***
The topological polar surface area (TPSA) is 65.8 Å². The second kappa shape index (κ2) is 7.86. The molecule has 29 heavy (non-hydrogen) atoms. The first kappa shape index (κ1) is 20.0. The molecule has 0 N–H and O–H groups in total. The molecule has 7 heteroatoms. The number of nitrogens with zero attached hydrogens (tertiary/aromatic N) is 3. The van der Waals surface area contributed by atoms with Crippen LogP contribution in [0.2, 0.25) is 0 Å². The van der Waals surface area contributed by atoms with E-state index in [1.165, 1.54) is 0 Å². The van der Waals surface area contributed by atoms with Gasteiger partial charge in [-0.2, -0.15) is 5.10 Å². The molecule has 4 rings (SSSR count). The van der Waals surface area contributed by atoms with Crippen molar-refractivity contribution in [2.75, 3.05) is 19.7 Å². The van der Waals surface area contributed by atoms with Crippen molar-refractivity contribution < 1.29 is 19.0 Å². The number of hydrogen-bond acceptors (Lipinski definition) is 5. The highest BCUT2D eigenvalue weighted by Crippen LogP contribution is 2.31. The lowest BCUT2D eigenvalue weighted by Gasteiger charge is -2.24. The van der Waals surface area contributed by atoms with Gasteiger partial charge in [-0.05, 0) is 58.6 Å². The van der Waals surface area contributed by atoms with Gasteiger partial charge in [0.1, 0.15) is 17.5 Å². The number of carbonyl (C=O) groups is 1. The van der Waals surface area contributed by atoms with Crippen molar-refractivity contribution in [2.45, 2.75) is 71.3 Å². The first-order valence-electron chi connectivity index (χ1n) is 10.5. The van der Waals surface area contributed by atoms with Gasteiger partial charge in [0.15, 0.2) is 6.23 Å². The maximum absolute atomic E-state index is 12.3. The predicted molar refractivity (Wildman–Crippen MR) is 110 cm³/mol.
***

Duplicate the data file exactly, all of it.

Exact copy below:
The topological polar surface area (TPSA) is 65.8 Å². The second kappa shape index (κ2) is 7.86. The molecule has 29 heavy (non-hydrogen) atoms. The first kappa shape index (κ1) is 20.0. The molecule has 0 N–H and O–H groups in total. The molecule has 7 heteroatoms. The number of nitrogens with zero attached hydrogens (tertiary/aromatic N) is 3. The van der Waals surface area contributed by atoms with Crippen LogP contribution in [0.2, 0.25) is 0 Å². The van der Waals surface area contributed by atoms with E-state index in [1.165, 1.54) is 0 Å². The van der Waals surface area contributed by atoms with Gasteiger partial charge in [-0.2, -0.15) is 5.10 Å². The molecule has 4 rings (SSSR count). The van der Waals surface area contributed by atoms with Crippen molar-refractivity contribution in [2.75, 3.05) is 19.7 Å². The van der Waals surface area contributed by atoms with Crippen molar-refractivity contribution < 1.29 is 19.0 Å². The number of hydrogen-bond acceptors (Lipinski definition) is 5. The highest BCUT2D eigenvalue weighted by Crippen LogP contribution is 2.31. The lowest BCUT2D eigenvalue weighted by Gasteiger charge is -2.24. The van der Waals surface area contributed by atoms with Gasteiger partial charge in [-0.05, 0) is 58.6 Å². The van der Waals surface area contributed by atoms with Gasteiger partial charge in [0.1, 0.15) is 17.5 Å². The number of carbonyl (C=O) groups is 1. The van der Waals surface area contributed by atoms with Crippen molar-refractivity contribution in [2.45, 2.75) is 71.3 Å². The first-order valence-electron chi connectivity index (χ1n) is 10.5. The van der Waals surface area contributed by atoms with Gasteiger partial charge in [0.15, 0.2) is 6.23 Å². The maximum absolute atomic E-state index is 12.3. The predicted molar refractivity (Wildman–Crippen MR) is 110 cm³/mol.